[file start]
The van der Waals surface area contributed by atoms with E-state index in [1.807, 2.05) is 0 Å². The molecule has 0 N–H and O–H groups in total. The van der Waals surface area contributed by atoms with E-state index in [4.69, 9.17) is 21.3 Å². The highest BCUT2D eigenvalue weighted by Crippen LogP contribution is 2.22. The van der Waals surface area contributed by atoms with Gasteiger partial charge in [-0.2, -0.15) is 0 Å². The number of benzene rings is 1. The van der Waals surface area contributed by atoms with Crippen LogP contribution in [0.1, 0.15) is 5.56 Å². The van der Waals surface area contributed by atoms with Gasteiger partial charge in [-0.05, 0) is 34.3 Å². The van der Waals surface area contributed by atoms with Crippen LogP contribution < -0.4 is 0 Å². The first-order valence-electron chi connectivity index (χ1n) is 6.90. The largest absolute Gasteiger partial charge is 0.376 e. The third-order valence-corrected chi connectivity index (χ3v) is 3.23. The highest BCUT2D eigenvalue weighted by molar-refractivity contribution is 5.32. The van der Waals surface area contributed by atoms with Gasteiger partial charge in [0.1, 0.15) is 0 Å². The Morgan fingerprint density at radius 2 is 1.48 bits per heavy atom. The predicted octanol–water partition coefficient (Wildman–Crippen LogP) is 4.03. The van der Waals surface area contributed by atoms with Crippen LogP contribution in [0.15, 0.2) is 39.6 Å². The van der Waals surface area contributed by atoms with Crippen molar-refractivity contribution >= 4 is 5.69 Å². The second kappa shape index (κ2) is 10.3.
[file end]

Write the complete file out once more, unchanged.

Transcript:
The van der Waals surface area contributed by atoms with E-state index in [1.807, 2.05) is 0 Å². The molecule has 0 N–H and O–H groups in total. The van der Waals surface area contributed by atoms with E-state index in [4.69, 9.17) is 21.3 Å². The highest BCUT2D eigenvalue weighted by Crippen LogP contribution is 2.22. The van der Waals surface area contributed by atoms with Gasteiger partial charge in [-0.2, -0.15) is 0 Å². The number of benzene rings is 1. The van der Waals surface area contributed by atoms with Crippen LogP contribution in [0.1, 0.15) is 5.56 Å². The van der Waals surface area contributed by atoms with Gasteiger partial charge in [-0.05, 0) is 34.3 Å². The van der Waals surface area contributed by atoms with Crippen LogP contribution < -0.4 is 0 Å². The first-order valence-electron chi connectivity index (χ1n) is 6.90. The largest absolute Gasteiger partial charge is 0.376 e. The third-order valence-corrected chi connectivity index (χ3v) is 3.23. The highest BCUT2D eigenvalue weighted by molar-refractivity contribution is 5.32. The van der Waals surface area contributed by atoms with Gasteiger partial charge in [0.1, 0.15) is 0 Å². The Morgan fingerprint density at radius 2 is 1.48 bits per heavy atom. The predicted octanol–water partition coefficient (Wildman–Crippen LogP) is 4.03. The van der Waals surface area contributed by atoms with Crippen LogP contribution in [0.15, 0.2) is 39.6 Å². The van der Waals surface area contributed by atoms with Crippen molar-refractivity contribution >= 4 is 5.69 Å². The second kappa shape index (κ2) is 10.3.